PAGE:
New Japanese Report on Mercury Poisoning Effects
Miner and News | Tuesday, September 20, 2016 6:08:31 EDT PM
Another report that details the long-term damage from mercury contamination has politicians and community leaders demanding immediate action from the Ontario government.
Ontario NDP environment critic Peter Tabuns and Indigenous affairs critic France Gélinas released a joint statement on a new Japanese report on mercury exposure in Grassy Narrows First Nation and Wabaseemoong Independent Nations on Tuesday, Sept. 20.
“It took researchers from halfway across the world to undertake this serious study, while the Wynne government continues to stall on taking action, putting families and the future of these communities at risk,” the statement said.
Wabaseemoong hosted Japanese researchers Dr. Masanori Hanada and Dr. Naoki Morishita on Friday, Sept. 16 as they shared the results of their 2014 preliminary report.
Japanese experts have been studying the contamination in the affected area since the 1970s, based on their own experience studying similar contamination and its effects in Minamata, Japan. Methylmercury poisoning is referred to as Minamata disease in the report.
TORONTO, ON - JUNE 29: Mercury poisoning at Grassy Narrows First Nations in Ontario. (Todd Korol/Toronto Star via Getty Images)
Chief John Paishk said in a press release that the meeting was “an important step in the ongoing process to modernize the measures in place to protect the environment and address serious health issues and risks faced by Wabaseemoong members.”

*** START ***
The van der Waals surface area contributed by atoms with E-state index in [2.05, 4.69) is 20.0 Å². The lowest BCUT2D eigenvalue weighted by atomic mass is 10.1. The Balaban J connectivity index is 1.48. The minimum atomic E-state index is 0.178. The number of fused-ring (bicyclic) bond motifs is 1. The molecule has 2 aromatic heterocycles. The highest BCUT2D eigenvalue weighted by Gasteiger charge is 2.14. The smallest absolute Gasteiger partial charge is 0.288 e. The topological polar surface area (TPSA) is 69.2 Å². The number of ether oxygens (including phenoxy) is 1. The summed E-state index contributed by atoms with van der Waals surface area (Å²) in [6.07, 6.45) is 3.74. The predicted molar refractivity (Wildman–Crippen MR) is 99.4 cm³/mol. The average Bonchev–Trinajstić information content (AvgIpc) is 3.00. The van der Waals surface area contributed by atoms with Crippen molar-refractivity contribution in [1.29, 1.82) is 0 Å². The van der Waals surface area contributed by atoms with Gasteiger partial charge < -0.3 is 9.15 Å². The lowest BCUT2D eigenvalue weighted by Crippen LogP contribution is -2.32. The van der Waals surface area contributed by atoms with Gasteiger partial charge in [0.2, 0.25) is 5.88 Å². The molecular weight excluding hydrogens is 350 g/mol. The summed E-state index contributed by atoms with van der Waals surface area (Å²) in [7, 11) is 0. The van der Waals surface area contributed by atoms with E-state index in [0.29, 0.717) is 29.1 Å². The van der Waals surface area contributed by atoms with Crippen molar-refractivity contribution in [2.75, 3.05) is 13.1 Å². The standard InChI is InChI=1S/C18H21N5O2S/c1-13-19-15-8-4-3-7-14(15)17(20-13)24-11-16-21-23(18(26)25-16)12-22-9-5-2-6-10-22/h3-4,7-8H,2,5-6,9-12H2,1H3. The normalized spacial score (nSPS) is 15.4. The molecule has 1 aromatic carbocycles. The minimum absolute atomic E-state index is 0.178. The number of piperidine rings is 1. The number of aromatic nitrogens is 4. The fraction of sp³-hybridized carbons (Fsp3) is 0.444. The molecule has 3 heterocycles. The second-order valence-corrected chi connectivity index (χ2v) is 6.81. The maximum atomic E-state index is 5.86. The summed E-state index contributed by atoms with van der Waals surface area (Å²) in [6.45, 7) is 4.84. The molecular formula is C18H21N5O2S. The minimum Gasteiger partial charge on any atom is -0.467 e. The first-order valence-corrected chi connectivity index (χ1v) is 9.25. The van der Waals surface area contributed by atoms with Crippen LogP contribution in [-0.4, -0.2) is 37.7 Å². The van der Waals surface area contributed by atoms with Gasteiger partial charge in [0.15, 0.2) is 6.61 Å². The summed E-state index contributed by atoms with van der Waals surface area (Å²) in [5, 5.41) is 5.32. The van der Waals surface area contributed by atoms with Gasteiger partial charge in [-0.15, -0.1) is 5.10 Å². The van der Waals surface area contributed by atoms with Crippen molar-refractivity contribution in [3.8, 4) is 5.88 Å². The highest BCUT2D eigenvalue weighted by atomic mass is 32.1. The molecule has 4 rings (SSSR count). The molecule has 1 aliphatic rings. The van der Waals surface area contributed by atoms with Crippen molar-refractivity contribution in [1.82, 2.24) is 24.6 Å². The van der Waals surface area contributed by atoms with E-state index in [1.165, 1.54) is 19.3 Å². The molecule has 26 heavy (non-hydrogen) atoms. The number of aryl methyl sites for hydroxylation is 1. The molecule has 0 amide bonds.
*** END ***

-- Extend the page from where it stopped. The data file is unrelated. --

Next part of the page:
The report released on Friday only includes a portion of the complete findings as comprehensive quantitative and qualitative data is still being examined in detail.
The environmental team found mercury levels in sampled fish have only decreased gradually since the 1970s and the total mercury value in each fish often exceeded 0.4 parts per million, which is the provisional standard set by the Japanese government.
Meanwhile, the medical team found the incidence of tactile sensory disturbances, a symptom of mercury poisoning, to be extremely high.
The report said the numbers indicate that a large portion of both Grassy Narrows and Wabaseemoong populations have health impairments due to the effects of mercury, which is consistent with findings from the 2002-2004 and 2010 studies.
Based on the results, the report concluded that further studies and an ongoing discussion between Japanese doctors, Canadian doctors and the Mercury Disability Board must continue.
The report also said the extent of the damage caused by mercury poisoning in the two First Nations can be attributed to three major factors: a history of persecution of Indigenous peoples, forced relocation without the knowledge that a pulp and paper mill was upstream, and destruction of livelihood.
“We therefore believe that the solution to the problem of Minamata disease in Canada must be based on the resolution of the hardships the indigenous peoples have experienced so far,” the report said.